By Rich Pollack
Kirsten Stanley doesn’t shy away from challenges.
At 39, she is executive vice president of Delray Beach-based Meisner Electric, making daily operational and administrative decisions that affect the company’s customers and more than 350 employees in Florida and Colorado.
She is also battling stage 4 breast cancer — an illness she speaks about openly, and one she is determined to keep from interfering as much as possible with her day-to-day life.
Since May, she has been president of the Junior League of Boca Raton, a 700-member organization going through one of the most significant organizational changes in its almost 45-year history.
“Being president wasn’t my goal,” says Stanley, a 13-year member of the Junior League. “But the more involved I got, the more passionate I became.”
The daughter of a Lutheran minister and a college president — her mother is president of Ferrum College in Virginia — Stanley grew up in Boca Raton. She was graduated from the international baccalaureate program at Atlantic High School, where she met her husband of 10 years, Thomas Stanley (currently a commissioner for the Town of Gulf Stream).
After graduating with a degree in economics from Duke University, she moved to New York City where she worked for a large Wall Street firm for a few years before coming back home.
“I learned to appreciate the wonderful things in Florida,” says Stanley, a Gulf Stream resident who starts her day with a walk or jog.
It was after she returned that she sought out the Junior League as a way to get more deeply involved in her community.
Since then Stanley has served on a variety of league committees, ranging from the finance committee and new member committee and the board of directors.
Before becoming president, she served on a planning committee studying the Junior League of Boca Raton’s organizational structure, in place since its inception in 1971.
The league was run by a board of directors, which had responsibility for setting the vision and the organization’s direction. Without a management team in place, the board also had responsibility for implementing that vision.
This year the league voted to split the board into a strategic governance body and a tactical management team.
For the first time, the organization has a managing director and for the first time it has a president — Stanley — who will serve a two-year term instead of just a one-year term.
“I felt very invested in this split,” Stanley said, explaining why she agreed to lead the board through the transition.
That the transition comes at a time when the league is implementing a new member database and website doesn’t make the shift any easier.
“It doesn’t intimidate me,” Stanley says in a voice that is calming, yet confident. “I know there will be challenges and there will be mistakes, but that’s OK. You have to take ownership of those mistakes and say ‘Where do we go now?’ ”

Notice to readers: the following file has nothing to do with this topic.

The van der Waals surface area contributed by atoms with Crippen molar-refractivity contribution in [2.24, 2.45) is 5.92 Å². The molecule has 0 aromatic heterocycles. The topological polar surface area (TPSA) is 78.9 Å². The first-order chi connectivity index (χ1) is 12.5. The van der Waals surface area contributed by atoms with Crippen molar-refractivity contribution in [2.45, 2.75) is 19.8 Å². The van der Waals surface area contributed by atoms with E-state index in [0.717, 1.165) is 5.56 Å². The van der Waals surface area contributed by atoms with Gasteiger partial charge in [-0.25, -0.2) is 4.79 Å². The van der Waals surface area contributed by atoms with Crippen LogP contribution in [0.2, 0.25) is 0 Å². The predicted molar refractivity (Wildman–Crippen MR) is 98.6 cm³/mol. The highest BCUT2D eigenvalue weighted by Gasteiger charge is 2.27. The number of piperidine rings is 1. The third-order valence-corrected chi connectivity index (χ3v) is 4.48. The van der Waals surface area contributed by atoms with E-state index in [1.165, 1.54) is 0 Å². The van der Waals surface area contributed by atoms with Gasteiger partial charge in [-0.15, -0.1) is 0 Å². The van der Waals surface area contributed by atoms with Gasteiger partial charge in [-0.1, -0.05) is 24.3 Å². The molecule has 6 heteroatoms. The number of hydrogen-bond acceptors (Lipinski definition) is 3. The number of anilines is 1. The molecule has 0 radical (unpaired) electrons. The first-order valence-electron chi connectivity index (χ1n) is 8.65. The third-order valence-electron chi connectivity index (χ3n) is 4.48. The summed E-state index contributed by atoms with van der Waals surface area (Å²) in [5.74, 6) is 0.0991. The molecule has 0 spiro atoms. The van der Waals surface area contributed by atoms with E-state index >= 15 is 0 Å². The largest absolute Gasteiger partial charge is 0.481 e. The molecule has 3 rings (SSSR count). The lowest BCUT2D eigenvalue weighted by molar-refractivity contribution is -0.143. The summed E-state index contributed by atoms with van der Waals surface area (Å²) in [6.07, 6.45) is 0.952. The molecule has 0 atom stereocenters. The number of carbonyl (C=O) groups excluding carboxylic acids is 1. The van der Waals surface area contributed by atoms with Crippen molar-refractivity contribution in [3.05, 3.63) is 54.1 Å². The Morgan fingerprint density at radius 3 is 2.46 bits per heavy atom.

Being president during the transition is also a chance for her to maintain a focus on something other than her health.
“It’s been an opportunity for me to step away from my own concerns,” she says.
Her health is, of course, a major concern for Stanley and her husband, who has been her rock through her challenges. Radiation treatments and frequent trips to her oncologist in Miami are part of her routine.
There also are the emotional battles that have to be fought.
“I have moments of tremendous resentment,” she says. “I feel my body has betrayed me, but I don’t want to dwell on that.”
Through her volunteer work with the Junior League, Stanley says, she has seen others facing challenges who don’t have the same resources that are available to her. “So there are moments that allow me to say I’m lucky,” she says.
To help her unwind at the end of a tough week, Stanley goes horseback riding, a passion she calls her escape and her therapy.
Next month, Stanley will be on hand as the Junior League of Boca Raton hosts the 28th annual Woman Volunteer of the Year luncheon Nov. 6 at the Boca Raton Resort & Club. For Stanley, being involved in the community through the Junior League and supporting other organizations are as much about receiving as giving.
“The volunteer things I do and that Tom does, those are the things that enrich our lives,” she said.
If You Go
What: Junior League of Boca Raton Woman Volunteer of the Year Luncheon
When: 10:30 a.m. to 1:30 p.m. Nov. 6.
Where: The Boca Raton Resort & Club
Why: The Woman Volunteer of the Year event will honor women from more than 30 Palm Beach County nonprofit organizations for their commitment to the community. One woman will be chosen as the Woman Volunteer of the Year. A Lifetime Achievement Award will be presented to one volunteer nominated in this category.
Event chairwomen: Debbie Abrams and Elizabeth Grace; Honorary Chairwoman Deb Tarrant
Tickets: $95 to $250